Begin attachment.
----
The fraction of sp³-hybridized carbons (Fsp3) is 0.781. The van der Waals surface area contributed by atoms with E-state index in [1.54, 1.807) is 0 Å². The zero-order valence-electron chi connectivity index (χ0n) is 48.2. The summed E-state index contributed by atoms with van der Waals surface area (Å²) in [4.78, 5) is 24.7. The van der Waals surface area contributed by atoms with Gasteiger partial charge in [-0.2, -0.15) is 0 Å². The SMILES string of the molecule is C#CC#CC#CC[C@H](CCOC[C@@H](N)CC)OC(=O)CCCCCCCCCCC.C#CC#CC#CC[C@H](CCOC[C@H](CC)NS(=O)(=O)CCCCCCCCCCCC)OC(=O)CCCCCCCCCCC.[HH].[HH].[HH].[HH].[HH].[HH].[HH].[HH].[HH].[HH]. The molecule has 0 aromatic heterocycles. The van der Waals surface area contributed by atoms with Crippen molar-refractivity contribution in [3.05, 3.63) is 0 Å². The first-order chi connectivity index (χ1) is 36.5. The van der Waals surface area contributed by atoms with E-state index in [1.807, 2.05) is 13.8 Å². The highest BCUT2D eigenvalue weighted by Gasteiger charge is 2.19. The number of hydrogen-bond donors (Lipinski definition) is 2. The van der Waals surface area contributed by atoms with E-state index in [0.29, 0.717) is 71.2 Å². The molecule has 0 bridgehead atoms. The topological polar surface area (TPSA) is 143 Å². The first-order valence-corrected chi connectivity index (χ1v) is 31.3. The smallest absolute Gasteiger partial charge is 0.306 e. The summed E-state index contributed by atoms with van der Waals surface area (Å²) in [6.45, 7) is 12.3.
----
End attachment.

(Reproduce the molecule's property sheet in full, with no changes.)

The fraction of sp³-hybridized carbons (Fsp3) is 0.781. The van der Waals surface area contributed by atoms with E-state index in [1.54, 1.807) is 0 Å². The zero-order valence-electron chi connectivity index (χ0n) is 48.2. The summed E-state index contributed by atoms with van der Waals surface area (Å²) in [4.78, 5) is 24.7. The van der Waals surface area contributed by atoms with Gasteiger partial charge in [-0.2, -0.15) is 0 Å². The SMILES string of the molecule is C#CC#CC#CC[C@H](CCOC[C@@H](N)CC)OC(=O)CCCCCCCCCCC.C#CC#CC#CC[C@H](CCOC[C@H](CC)NS(=O)(=O)CCCCCCCCCCCC)OC(=O)CCCCCCCCCCC.[HH].[HH].[HH].[HH].[HH].[HH].[HH].[HH].[HH].[HH]. The molecule has 0 aromatic heterocycles. The van der Waals surface area contributed by atoms with Crippen molar-refractivity contribution in [3.05, 3.63) is 0 Å². The first-order chi connectivity index (χ1) is 36.5. The van der Waals surface area contributed by atoms with E-state index in [1.807, 2.05) is 13.8 Å². The highest BCUT2D eigenvalue weighted by Gasteiger charge is 2.19. The number of hydrogen-bond donors (Lipinski definition) is 2. The van der Waals surface area contributed by atoms with E-state index in [0.29, 0.717) is 71.2 Å². The molecule has 0 bridgehead atoms. The topological polar surface area (TPSA) is 143 Å². The first-order valence-corrected chi connectivity index (χ1v) is 31.3. The smallest absolute Gasteiger partial charge is 0.306 e. The summed E-state index contributed by atoms with van der Waals surface area (Å²) in [6.45, 7) is 12.3.